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Pawlenty tells Iowans: ‘Look at my record’; critics say: ‘Yes, please’

Campaigning in Iowa Wednesday, former Gov.

Campaigning in Iowa Wednesday, former Gov. Tim Pawlenty told a group of conservatives to look at his record in Minnesota to see what he’d do in Washington.

The Des Moines Register reports that Pawlenty told 130 people in Urbandale that, compared with other GOP candidates, he’s got a history of conservative leadership, and that most politicians talk too much, so voters should look at actions:

“Don’t just look at the words. Look at the person and say, ‘Does this person’s life and record demonstrate the fortitude that they’re actually going to do it?’ Because we’re sick of speeches, and I’m sick of, and I hope you are too, of politicians flapping their jaws.

 “I’m not perfect, but if, again, you can do it in Minnesota, you can do it anywhere, and I know we can do it in Washington, D.C.”

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Pawlenty has been using similar words, pointing to his eight years as Minnesota governor throughout his early presidential campaign, telling Fox News in January:  “And if you can do it in Minnesota, you can do it anywhere.”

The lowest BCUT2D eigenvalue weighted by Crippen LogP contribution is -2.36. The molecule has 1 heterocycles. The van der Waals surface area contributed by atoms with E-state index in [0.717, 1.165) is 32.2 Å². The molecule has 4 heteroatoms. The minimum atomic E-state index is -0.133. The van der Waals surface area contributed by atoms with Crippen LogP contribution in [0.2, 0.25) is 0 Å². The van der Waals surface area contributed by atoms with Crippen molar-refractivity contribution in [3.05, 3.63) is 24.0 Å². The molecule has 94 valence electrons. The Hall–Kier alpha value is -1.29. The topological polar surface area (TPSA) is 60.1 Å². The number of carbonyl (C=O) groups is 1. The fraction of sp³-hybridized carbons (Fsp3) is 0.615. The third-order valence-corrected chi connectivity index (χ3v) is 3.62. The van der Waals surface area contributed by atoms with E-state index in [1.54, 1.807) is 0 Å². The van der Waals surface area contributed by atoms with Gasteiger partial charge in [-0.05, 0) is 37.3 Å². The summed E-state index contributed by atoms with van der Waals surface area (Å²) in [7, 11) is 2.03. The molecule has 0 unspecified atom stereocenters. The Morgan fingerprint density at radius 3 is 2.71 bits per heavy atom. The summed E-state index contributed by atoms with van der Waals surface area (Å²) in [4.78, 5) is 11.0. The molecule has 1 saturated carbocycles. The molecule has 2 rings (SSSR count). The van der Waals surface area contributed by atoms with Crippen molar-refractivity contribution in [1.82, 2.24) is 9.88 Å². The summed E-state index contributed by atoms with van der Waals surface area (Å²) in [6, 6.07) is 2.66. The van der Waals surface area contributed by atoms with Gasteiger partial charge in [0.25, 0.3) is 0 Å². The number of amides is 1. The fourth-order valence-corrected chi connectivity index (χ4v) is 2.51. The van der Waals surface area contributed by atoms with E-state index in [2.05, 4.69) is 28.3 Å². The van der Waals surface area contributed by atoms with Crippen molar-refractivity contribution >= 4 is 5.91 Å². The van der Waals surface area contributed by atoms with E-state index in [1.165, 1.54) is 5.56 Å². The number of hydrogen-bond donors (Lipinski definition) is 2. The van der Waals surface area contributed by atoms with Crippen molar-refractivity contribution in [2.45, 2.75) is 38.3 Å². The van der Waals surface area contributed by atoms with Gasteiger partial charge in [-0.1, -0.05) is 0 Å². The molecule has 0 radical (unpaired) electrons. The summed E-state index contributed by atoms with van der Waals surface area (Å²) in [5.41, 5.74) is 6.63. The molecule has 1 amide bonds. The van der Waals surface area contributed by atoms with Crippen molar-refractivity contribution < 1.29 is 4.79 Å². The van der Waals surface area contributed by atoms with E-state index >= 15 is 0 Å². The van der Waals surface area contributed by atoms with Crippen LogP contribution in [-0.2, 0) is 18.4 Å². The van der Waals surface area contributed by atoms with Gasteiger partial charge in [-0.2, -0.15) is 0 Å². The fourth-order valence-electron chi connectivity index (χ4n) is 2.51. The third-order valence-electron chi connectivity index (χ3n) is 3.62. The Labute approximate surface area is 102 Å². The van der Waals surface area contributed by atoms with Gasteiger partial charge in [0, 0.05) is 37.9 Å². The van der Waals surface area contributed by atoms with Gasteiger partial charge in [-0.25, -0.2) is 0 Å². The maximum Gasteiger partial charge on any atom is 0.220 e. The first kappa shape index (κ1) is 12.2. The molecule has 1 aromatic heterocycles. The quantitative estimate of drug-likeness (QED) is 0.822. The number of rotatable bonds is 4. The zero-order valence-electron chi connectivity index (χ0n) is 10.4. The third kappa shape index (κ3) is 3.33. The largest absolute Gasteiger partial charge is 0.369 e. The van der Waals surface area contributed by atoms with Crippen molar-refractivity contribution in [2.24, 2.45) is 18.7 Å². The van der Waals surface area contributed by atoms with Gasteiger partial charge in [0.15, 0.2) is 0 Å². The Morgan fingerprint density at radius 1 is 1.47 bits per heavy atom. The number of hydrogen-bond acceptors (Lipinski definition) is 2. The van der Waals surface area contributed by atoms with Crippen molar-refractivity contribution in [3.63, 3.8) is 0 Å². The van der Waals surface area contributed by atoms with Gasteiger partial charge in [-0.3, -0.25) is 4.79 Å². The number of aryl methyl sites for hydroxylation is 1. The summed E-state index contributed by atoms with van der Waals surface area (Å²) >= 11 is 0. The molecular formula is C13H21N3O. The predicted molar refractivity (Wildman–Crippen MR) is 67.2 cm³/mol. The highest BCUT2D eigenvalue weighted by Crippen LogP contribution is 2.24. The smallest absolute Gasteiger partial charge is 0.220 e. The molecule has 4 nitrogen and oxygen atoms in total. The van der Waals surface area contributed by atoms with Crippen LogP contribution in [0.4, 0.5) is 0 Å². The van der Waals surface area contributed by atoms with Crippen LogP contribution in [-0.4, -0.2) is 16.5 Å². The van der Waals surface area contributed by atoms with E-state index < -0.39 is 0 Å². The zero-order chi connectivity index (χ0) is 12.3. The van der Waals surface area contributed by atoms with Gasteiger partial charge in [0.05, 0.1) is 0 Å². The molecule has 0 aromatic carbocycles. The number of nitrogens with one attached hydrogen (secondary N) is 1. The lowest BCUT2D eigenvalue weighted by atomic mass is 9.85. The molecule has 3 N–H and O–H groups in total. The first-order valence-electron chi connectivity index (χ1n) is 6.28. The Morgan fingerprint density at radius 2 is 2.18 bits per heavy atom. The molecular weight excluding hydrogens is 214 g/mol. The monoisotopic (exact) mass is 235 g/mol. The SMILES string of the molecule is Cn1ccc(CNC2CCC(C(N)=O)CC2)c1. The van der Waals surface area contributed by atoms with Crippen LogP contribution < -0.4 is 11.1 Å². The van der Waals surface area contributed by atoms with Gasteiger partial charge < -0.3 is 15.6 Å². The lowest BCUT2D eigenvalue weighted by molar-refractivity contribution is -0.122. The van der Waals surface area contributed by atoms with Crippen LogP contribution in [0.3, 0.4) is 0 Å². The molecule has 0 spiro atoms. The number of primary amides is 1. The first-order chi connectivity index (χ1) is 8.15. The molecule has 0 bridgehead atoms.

Of course, DFLers in Minnesota respond that Pawlenty left the state with many problems, including record deficits.

Said the Los Angeles Times in April:

A close look at Pawlenty’s record in Minnesota, and conversations with former Republican allies in the state, suggest that the former governor’s tough rhetoric does not match Minnesota’s reality.

 Pawlenty did veto almost all proposed tax increases, apart from one on cigarettes labeled a “health impact fee.” He curbed the rate of growth in state spending — though not growth overall.

 But to do that, he relied on money from the federal stimulus a program he has decried as wasteful and other one-time fixes. He postponed school and other obligations, leading to hikes in local property taxes and strains on school districts as burdens shifted downward.

 Most strikingly, he left the state with a $5-billion projected deficit, one of the highest in the nation as a percentage of the state’s general fund, only slightly trailing California’s massive gap.